In a 70-page motion filed Monday, his lawyers ask that his conviction for bludgeoning and strangling Doreen C. Picard be vacated on the grounds of new evidence. The DNA finding, they say, proves that the prosecution’s star witness lied about Tempest allegedly confessing.

In addition, they say that the prosecution violated Tempest’s due process rights by withholding exculpatory evidence and knowingly presenting false testimony to the jury. They also accuse Tempest’s trial lawyer of failing to vigorously cross-examine witnesses or challenge the theory of the prosecution.

The spokeswoman for the state attorney general’s office, Amy Kempe said, “It should be noted that Raymond Tempest was found guilty by a jury based on an overwhelming amount of evidence, independent of DNA, including several witnesses who testified that the defendant admitted murdering Doreen Picard.”

Tempest was convicted in 1982 in the death of 22-year-old Picard. Prosecutors accused him of savagely pummeling her with a pipe and strangling her with her own sweater after she found him and two other men allegedly beating her landlord, Susan Laferte in the basement. Prosecutors alleged that he boasted to friends that he would “slide” because his father was a sheriff and brother a police detective.  Tempest’s trial lawyer, William Dimitri Jr. argued there was no physical evidence. He questioned the credibility of witnesses contending that many of them were under the influence of drugs and alcohol at the time.

In 1995, the state Supreme Court upheld his conviction and sentence. Tempest, now 61, is serving an 85-year sentence. A decade ago, Tempest asked the New England Innocence Project to help him pursue DNA testing.  In 2004, Superior Court Judge Daniel Procaccini ordered DNA testing, marking the first time a judge in Rhode Island mandated DNA testing as part of a defendant’s appeal. None of the crime scene evidence matched Tempest. According to his lawyers, that should mean that he is entitled to relief because “virtually every piece of evidence that the state offered to implicate Tempest is now known to be false,” his lawyers, Michael Kendall, Mathew Turnell, Katherine Dyson, Lauren Jones, and Betty Anne Waters (whom the 2010 film Conviction is based upon). Waters’ late brother Kenneth spent 20 years in prison for a crime he did not commit.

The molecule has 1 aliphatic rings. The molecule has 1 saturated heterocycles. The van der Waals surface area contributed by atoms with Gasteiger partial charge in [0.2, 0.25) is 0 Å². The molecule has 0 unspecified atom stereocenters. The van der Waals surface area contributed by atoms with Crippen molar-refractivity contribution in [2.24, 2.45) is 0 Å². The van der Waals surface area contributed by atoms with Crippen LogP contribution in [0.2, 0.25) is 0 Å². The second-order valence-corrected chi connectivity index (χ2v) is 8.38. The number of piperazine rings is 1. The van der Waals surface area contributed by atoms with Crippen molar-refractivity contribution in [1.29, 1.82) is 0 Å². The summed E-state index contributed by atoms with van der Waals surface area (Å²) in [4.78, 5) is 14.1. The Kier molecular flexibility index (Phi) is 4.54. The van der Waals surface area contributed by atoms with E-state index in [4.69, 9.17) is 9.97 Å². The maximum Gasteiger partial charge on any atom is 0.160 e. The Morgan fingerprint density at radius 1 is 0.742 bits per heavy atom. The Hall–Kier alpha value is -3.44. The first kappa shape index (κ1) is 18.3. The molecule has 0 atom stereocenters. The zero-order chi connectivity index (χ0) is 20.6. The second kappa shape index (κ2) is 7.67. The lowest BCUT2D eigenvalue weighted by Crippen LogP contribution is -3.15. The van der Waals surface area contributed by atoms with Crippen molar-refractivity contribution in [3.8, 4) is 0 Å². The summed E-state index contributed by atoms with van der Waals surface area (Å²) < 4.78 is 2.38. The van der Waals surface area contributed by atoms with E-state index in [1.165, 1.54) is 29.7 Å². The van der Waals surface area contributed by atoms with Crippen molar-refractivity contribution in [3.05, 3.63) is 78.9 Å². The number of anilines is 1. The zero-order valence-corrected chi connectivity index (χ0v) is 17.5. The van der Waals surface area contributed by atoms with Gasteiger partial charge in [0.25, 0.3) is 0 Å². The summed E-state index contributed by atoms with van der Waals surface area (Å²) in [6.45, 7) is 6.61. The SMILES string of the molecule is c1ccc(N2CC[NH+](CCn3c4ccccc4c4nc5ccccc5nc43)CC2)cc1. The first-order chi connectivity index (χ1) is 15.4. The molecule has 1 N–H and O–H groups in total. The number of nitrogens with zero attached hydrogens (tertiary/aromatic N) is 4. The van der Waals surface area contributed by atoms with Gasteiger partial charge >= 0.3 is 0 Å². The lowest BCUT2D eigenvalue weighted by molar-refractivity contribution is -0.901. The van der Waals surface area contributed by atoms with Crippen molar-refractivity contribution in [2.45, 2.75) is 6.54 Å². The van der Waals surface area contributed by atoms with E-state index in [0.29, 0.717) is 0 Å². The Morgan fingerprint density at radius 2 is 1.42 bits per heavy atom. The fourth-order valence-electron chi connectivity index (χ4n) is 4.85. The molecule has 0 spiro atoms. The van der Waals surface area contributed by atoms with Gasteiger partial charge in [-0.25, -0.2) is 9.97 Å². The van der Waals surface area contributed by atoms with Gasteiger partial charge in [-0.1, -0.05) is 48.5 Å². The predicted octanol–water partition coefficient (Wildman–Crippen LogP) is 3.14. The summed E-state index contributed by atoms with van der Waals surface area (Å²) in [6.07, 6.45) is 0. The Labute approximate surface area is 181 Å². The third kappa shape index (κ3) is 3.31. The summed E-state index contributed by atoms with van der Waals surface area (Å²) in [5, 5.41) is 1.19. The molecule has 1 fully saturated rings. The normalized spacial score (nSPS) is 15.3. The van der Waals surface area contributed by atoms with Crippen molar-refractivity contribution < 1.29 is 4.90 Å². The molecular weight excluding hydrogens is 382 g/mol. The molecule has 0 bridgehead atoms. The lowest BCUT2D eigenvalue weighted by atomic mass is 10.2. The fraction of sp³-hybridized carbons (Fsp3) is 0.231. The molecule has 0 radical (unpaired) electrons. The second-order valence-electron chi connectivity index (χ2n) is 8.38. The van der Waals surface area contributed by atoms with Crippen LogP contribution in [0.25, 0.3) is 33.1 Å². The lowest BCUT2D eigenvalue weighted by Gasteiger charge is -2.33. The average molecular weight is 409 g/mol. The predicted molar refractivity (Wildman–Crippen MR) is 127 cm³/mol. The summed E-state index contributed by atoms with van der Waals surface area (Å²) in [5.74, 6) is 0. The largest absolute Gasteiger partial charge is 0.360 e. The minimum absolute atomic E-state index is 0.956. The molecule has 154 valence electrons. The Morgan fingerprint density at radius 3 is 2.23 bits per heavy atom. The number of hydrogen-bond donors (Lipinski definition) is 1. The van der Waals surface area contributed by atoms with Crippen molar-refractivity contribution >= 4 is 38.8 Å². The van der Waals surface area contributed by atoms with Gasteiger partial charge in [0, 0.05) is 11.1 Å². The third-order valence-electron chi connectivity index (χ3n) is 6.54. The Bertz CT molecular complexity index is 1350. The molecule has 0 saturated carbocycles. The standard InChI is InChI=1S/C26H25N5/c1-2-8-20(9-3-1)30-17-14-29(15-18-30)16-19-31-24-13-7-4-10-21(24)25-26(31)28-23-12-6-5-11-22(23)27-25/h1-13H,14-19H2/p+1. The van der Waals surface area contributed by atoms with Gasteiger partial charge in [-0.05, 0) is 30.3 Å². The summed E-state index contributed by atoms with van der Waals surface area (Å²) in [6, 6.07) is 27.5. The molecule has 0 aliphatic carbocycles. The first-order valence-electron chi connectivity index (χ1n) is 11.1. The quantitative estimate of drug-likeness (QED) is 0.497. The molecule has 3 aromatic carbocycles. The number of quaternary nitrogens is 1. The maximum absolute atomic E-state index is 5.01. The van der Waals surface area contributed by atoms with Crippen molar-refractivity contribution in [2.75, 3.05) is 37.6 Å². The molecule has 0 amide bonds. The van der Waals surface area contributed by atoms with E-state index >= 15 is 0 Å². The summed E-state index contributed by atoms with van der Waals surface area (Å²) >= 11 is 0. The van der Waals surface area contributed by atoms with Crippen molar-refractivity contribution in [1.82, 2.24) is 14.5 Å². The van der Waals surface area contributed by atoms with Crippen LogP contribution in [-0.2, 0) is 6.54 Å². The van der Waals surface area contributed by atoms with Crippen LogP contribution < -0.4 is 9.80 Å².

“The state’s case against Tempest was based on the testimony of drug addicts and criminals,” they wrote, “These witnesses implicated Tempest years after the crime, and their allegations evolved as the state’s case against Tempest developed.”

Tempest challenges the testimony of Ronald Vaz that he confessed to the murder during conversations at Vaz’s house. Vaz also accused Tempest’s brother, former Lt. Gordon Tempest and his father, Sheriff Raymond Tempest Sr. of covering up the crime and tampering with the murder weapon.  Tempest’s lawyers say that land records and a sworn statement by the previous owner of the farm show that Vaz did not own nor have access to the farm until months after the alleged confessions happened there. They noted that Vaz provided more details and boosted the number of times that Tempest allegedly confessed to him just days after another key prosecution witness, Tempest’s alleged accomplice Daniel Shaw recanted his allegations against Tempest. Shaw claimed that the police forced him to falsely implicate Tempest.  The motion also states that Tempest’s other alleged accomplice, his brother-in-law Robert Monteiro did not have access to a maroon car witnesses saw at the murder scene. The car’s previous owner told police that Monteiro did not buy the car until a year after the murder, but police failed to inform the defense of this exculpatory evidence.

Tempest’s lawyers point to alternative witnesses saying that police pressured and coached vulnerable drug users and people with criminal records. Laferte’s 3-year-old daughter Nicole said that a lone man wearing a white hat was at their house that day. Her account, they say, is consistent with the physical evidence gathered, that one man, not three, committed the murder.

The Picard murder haunted the area for 10 years and stained the police department’s image. Gordon Tempest was dismissed in the wake of his brother’s murder conviction and convicted in 1993 of perjury for allegedly helping to cover up his brother’s alleged involvement in the murder. He was sentenced to 7 – 20 years in prison.

James Ryan, the prosecutor of the case, now works in a private practice.